Monitoring emerging technologies
Governments around the world are increasingly looking to nuclear energy as part of climate change initiatives. Here in Canada, the nuclear sector is actively exploring emerging nuclear technologies such as small modular reactors (SMRs), fuel reprocessing (sometimes referred to as recycling) and other types of advanced reactors.
Managing used nuclear fuel
Emerging technologies such as SMRs or used nuclear fuel reprocessing will generate additional used nuclear fuel or other radioactive waste which will have characteristics similar to the used nuclear fuel from Canada’s current nuclear energy reactors.
No matter the source of the fuel, safety will always be our top priority.
To ensure it is safe to manage, fuel waste will need to meet certain criteria:
- The waste must be a stable, unreactive solid material.
- Detailed information about the nature of the waste must be available, including information on physical characteristics, chemical composition, durability and other information that might influence repository design.
- Lastly, the fuel must be transportable to the repository site, and be able to fit into a licensed transportation package.
Adapting to new knowledge
Canada’s plan will contain and isolate all the country’s used nuclear fuel—including that created by new and emerging technologies—in a deep geological repository, using a multiple-barrier system. There is international consensus that deep geological repositories represent the best practice for the long-term management of used nuclear fuel resulting from alternate fuel cycles. Countries that reprocess used nuclear fuel—and others that are examining advanced fuel cycles—all have plans to implement deep geological repositories.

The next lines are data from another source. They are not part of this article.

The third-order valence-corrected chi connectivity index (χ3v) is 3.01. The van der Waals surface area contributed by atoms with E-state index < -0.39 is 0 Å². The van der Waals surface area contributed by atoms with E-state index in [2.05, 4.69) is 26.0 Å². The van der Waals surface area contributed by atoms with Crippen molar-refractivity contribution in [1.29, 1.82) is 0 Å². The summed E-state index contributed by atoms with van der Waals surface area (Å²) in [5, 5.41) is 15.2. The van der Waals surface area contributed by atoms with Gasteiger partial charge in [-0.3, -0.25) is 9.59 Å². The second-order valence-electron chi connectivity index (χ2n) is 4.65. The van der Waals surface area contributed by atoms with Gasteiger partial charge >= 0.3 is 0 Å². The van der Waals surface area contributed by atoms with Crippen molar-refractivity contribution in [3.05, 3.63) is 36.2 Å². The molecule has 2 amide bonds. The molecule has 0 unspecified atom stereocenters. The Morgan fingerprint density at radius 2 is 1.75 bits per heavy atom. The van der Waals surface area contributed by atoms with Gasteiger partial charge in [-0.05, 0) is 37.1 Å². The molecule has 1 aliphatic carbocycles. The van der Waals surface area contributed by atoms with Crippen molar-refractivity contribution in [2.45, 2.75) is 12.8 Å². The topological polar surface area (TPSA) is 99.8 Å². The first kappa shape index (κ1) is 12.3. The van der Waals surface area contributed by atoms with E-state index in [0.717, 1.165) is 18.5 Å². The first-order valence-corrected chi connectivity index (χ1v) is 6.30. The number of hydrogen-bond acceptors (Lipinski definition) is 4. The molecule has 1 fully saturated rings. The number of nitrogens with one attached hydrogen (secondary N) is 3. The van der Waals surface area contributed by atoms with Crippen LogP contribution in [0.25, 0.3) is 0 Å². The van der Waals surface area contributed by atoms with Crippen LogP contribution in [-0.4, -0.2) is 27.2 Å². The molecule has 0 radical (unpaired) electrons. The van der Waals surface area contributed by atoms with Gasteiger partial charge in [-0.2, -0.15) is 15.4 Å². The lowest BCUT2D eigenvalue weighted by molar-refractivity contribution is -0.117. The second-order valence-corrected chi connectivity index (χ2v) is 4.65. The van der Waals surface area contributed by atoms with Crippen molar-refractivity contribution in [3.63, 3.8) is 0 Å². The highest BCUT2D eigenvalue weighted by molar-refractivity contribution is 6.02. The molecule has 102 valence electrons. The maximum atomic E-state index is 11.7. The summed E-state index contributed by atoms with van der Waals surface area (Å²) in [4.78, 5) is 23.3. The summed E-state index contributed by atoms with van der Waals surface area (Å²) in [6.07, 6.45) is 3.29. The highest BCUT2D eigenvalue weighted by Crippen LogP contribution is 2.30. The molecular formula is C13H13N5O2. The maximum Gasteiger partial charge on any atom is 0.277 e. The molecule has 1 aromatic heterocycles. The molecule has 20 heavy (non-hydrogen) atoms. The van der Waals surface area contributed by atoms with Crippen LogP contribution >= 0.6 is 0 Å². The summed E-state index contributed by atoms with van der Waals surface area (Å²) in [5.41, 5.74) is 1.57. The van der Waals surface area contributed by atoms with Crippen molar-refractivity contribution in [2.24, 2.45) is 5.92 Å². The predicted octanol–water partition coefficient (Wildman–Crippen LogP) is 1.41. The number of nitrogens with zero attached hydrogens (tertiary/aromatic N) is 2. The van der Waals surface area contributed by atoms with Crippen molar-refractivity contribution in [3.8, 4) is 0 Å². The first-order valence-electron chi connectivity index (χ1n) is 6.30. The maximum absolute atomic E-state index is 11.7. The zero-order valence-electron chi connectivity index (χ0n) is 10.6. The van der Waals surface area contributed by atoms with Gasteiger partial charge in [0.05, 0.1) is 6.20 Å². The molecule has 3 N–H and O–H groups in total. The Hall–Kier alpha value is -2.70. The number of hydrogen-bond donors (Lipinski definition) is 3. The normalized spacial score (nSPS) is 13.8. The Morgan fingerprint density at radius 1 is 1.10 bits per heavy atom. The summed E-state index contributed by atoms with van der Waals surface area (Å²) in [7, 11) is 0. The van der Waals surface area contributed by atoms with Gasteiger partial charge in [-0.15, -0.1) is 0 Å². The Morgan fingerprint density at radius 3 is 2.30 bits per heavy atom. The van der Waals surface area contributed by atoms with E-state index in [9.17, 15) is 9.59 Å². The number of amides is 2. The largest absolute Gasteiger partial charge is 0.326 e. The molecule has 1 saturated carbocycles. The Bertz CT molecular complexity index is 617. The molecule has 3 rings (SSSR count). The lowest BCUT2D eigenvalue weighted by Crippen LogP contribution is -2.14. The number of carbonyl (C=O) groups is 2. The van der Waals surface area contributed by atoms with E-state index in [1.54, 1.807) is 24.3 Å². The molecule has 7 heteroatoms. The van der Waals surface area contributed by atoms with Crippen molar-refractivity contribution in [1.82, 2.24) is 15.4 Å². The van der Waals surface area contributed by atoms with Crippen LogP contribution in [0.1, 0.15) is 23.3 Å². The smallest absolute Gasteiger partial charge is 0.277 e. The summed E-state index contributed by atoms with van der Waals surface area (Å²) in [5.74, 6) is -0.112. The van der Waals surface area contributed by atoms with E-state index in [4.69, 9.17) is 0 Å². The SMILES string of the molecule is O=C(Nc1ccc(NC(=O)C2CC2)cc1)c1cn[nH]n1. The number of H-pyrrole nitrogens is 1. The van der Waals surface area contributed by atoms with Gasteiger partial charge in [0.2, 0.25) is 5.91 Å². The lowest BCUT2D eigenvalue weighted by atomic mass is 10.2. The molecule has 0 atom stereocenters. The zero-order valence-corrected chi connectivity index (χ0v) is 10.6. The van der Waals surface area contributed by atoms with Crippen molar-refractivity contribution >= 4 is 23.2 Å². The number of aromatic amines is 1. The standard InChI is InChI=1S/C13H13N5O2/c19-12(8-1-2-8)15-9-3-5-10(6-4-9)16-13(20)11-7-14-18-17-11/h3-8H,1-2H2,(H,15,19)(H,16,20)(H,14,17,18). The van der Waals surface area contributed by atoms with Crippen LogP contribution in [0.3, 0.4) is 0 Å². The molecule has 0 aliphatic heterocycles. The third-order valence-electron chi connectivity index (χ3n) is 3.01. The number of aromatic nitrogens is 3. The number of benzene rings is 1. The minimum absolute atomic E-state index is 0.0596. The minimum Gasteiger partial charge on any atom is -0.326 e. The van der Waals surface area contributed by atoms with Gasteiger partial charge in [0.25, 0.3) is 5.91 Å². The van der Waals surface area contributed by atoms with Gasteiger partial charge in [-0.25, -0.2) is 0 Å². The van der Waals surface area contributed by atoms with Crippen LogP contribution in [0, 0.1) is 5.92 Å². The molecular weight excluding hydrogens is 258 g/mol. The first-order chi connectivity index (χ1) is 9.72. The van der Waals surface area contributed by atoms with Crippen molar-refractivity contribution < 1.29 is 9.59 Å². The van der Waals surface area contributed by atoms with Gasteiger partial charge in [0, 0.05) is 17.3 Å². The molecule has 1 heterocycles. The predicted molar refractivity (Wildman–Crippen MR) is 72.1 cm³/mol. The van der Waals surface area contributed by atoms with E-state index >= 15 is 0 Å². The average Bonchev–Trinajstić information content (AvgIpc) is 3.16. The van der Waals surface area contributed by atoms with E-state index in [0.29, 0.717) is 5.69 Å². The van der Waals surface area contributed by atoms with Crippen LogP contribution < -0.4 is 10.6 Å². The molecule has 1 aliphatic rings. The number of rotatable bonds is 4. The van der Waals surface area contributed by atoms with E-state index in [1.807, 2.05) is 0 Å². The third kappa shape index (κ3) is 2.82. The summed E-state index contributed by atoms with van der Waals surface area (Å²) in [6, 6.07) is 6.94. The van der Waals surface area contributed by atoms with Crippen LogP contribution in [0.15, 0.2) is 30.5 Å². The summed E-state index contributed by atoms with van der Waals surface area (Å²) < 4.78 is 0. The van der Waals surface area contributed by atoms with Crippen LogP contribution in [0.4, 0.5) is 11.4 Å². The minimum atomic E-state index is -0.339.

Known as Adaptive Phased Management, Canada’s plan will be implemented over many decades. A fundamental tenet of this approach is incorporating new knowledge and adapting to new technology. We’re building flexibility into repository designs so we can be ready to manage new types of used nuclear fuel.
Host communities for the planned deep geological repository will be part of decision-making for any plans to manage new forms of used nuclear fuel in the repository. For example, through discussions about partnership agreements, the NWMO will work with potential host communities to develop and agree on a process for managing future changes to the type or volume of waste to be managed in the repository.
Small modular reactors
New nuclear technologies, including small modular reactors (SMRs) and very small modular reactors (VSMRs), may result in different types of used fuel. We are monitoring these developments closely and are in dialogue with multiple SMR and VSMR proponents to help us prepare for decisions that could change the volume and type of waste we are responsible for managing.
Interest in SMRs has strongly increased in the past few years, in part with the development of Canada’s Small Modular Reactor Action Plan.
The NWMO has participated in Canada’s SMR Action Plan and has committed to three actions:
- Demonstration and deployment: Early engagement with SMR vendors on technical specifications and costs;
- Capacity, engagement and public confidence: Public and community engagement about used fuel from SMRs; and
- Capacity, engagement and public confidence: Promoting diversity in the future SMR workforce.
As of February 2023, we are currently aware of two SMR projects in the licensing process. We expect these projects to lead to an approximately two per cent increase in volume over our projections for used CANDU fuel. We are also aware of other SMR proposals and as these advance we will make appropriate changes to our plans.
Frequently asked questionsView all FAQs
How does the NWMO plan to address used fuel from Small Modular Reactors (SMRs)?
In Canada there is an active research sector exploring new technologies such as SMRs. We encourage organizations developing new concepts to work with us to identify the types of fuel waste that may result.